Reading Time: 5 minutes

This post was written by TCCS member, Clare Hastings


If you’re thinking of adding “chatbot copywriter” to your list of services, or plan to put a chatbot on your own website, there are a few things you need to know about these small but powerful programs.


It seems everyone has a chatbot on their website these days.

From the high-tech SaaS giants to your local pet store, more and more brands are using chatbots to improve customer experience, increase conversions, and free up staff to handle more “human” tasks.

And it’s a growing market.

Industry reports predict the chatbot market will grow to US$1.25 billion in 2025.

So now could be the perfect time to think about adding “chatbot copywriter” to your list of services.

But how exactly do you write for a chatbot?

Head CopyBeast Kate Toon gave an exclusive Toon Training for The Clever Copywriting School members. (Jump on the waitlist here if you’re not a member.)

She enlightened us on all things chatbots: what they’re used for, how to sell writing for one as a service, and how to write copy for chatbots without sounding like a machine.

Watch the full Toon Training here (Clever Copywriting School members only) or read the summary below.


What is a chatbot?

If you used a computer in the ‘90s you might remember Clippy, the Microsoft Word bot that would chime in with “helpful” suggestions for your most pressing word processing problems.

Well, Clippy was one of the earliest forms of chatbots.

A chatbot is a piece of software that simulates a conversation with human users.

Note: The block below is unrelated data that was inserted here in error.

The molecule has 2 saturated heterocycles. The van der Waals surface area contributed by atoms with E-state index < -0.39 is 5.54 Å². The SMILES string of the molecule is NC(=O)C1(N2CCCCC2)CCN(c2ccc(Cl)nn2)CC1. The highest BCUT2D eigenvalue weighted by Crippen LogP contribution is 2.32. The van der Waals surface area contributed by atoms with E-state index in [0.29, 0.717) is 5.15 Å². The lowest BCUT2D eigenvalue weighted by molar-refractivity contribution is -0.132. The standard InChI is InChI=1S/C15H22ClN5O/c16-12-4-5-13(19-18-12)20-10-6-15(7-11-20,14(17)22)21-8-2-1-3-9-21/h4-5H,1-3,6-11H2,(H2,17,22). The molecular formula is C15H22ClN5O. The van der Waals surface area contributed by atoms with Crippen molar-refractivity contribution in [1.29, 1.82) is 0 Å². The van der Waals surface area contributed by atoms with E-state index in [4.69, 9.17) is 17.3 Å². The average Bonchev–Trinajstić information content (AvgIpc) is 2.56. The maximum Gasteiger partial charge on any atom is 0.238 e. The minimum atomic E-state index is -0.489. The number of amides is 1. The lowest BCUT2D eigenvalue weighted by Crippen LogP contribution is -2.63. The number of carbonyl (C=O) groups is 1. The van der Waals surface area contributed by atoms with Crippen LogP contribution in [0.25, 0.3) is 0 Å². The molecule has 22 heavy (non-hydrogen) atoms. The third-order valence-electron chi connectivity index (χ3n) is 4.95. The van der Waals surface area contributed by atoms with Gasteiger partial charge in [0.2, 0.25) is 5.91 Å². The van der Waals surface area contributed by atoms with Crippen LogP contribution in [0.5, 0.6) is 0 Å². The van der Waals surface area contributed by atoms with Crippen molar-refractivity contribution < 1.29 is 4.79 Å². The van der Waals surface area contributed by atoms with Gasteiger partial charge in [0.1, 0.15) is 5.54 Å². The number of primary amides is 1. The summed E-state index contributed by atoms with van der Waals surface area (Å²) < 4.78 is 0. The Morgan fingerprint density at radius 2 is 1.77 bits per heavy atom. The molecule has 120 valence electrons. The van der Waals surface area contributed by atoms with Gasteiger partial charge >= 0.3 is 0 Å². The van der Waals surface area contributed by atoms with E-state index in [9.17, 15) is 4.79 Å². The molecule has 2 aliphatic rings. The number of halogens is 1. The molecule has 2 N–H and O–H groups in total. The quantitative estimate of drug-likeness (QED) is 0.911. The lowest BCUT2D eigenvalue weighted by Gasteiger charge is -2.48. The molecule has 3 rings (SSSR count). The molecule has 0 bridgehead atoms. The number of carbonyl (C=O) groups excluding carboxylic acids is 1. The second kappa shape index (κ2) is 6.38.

The aim is to convincingly emulate human behaviour, although we’re a long way from passing the Turing Test – a method of determining whether or not a computer is capable of thinking like a human.

Thankfully, chatbots have come a long way since Clippy was mercifully retired.

Today, there are two types of chatbots:

  • Simple: Uses keywords to trigger simple pre-written responses. (e.g. your keywords might be “opening hours”, and the chatbot will answer any question variation with this keyword in it).
  • Smart: Uses Artificial Intelligence, Machine Learning, and Natural Language Processing to intelligently respond to customers. Similar to Google’s BERT algorithm, smartbots can figure out user intent and respond to more complex questions.

Smartbots still have a long way to go, and most websites today will be using simple chatbots (which is what Kate’s session focused on).



Kate’s 7 simple chatbot tips

When it comes to writing for chatbots, there are seven important things to remember. (Actually, there’s a lot more which Kate explains in-depth in the Chat Bot Copy Essentials Checklist, a brilliant resource for anyone thinking about offering this as a service.)

Here’s a brief summary of Kate’s key tips:

1. Remember your goal: What do you want the user to do? Having a clear idea of your endgame from the beginning will help make your chatbot copy more effective. It’s a good idea to have one ultimate goal (a “dream” scenario such as buying your product), and a few secondary goals to aim for such as following you on social media or signing up to a newsletter.